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July 30, 2019

Privacy Tip of the Week: Your Guide to Facebook Data Privacy

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Facebook has nearly 2.5 billion users around the globe and, chances are, you’re one of them. The social media giant has been changing the way we connect with the world for more than a decade now, but it has also been a driving force for how we think about privacy. Over the years, the company has been in the news several times over controversy surrounding how it protects (or, rather, doesn’t protect) user privacy. While concerned users can swear off of Facebook forever, it simply isn’t a practical solution when your friends, your family, your coworkers, and even your aunt’s cat have Facebook accounts. So how do you have the best of both worlds, where you can use Facebook and protect your data privacy too? Let’s take a look.

  • Navigate to settings
  • Security and log in
  • Privacy
  • Timeline and tagging
  • Location
  • Your Facebook information

Navigate to Settings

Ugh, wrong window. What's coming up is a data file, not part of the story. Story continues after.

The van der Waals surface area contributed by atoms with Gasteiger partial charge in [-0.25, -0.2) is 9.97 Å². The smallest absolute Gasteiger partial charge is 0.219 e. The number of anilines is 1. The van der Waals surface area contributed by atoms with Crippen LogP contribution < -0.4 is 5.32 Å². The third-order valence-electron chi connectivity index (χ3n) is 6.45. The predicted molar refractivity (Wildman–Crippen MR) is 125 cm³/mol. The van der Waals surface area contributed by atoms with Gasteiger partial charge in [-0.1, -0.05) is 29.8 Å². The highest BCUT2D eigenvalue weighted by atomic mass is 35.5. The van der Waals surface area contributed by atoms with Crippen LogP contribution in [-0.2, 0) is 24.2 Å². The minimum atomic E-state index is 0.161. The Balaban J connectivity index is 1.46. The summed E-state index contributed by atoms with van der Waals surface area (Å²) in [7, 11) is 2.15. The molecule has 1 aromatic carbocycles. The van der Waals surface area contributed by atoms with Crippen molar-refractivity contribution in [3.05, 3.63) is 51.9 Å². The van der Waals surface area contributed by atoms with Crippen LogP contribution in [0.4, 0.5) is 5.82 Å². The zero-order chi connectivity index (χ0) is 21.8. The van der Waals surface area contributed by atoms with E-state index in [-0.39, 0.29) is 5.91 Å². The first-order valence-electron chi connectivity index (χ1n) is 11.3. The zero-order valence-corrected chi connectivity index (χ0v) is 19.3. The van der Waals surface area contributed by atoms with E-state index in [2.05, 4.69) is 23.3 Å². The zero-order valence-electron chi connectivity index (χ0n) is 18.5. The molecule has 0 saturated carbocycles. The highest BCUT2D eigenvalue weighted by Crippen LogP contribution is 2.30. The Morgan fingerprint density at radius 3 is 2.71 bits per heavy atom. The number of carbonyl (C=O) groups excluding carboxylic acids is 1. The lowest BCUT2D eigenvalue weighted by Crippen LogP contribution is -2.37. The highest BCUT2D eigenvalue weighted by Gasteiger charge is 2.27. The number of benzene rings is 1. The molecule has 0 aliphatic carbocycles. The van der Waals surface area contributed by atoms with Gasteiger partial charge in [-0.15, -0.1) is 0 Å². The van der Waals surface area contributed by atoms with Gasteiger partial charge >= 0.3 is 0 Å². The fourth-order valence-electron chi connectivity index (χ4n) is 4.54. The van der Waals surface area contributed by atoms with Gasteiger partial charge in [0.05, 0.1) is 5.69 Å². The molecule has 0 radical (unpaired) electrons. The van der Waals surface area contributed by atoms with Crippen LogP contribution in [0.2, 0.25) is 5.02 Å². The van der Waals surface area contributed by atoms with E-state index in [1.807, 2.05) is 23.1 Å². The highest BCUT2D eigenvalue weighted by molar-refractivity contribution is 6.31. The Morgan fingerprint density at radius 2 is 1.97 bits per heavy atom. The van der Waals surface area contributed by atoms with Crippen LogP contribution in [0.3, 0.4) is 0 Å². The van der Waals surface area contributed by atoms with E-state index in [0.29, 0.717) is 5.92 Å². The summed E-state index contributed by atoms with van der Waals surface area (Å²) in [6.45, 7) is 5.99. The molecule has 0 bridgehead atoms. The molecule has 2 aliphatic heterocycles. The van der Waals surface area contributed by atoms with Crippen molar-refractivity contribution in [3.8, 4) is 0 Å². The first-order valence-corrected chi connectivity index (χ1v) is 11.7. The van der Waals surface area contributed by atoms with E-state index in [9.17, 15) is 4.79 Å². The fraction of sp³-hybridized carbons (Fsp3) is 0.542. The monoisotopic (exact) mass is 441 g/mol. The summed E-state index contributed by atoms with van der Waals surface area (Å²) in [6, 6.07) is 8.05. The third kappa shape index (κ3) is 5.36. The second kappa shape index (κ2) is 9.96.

Facebook settings

Your Facebook settings are the first line of defense in protecting your privacy on the social platform. You can adjust different aspects of your profile to meet your own specific needs. While Facebook occasionally updates the look of their platform, as of July 2019 you can navigate to settings by clicking the downwards arrow at the upper right-hand corner of the blue banner. From there, you can click “settings” which is the second-to-last option in the drop-down menu. This will open up a new page, filled with several different options to play with.

Security and Log In

Facebook security and login

Now that you’re in settings, you’ll see a sidebar on the left of the page, which will allow you to navigate to different settings options. We recommend starting in the “Security and Log In” page. Here, you’ll find all of the options related to actually signing in to your account which will help to protect your information from hacks and breaches. This is what you should take a look at and set up:

  • Back Up Buddies: In the event of a data privacy breach, you may find yourself locked out of your account with no way back in to it. One of the options Facebook offers to prevent this is a buddy system, which allows you to select a few of your Facebook friends to contact if you happen to be locked out of your account. These friends will receive codes that you can use to access your profile once more.
  • Account Log Ins: Facebook keeps track of where you sign in to your account, and on which device. You can easily take a look at this information, and should do so at least once a week. If you see activity happening that you know isn’t you, you can end their session and immediately change your password.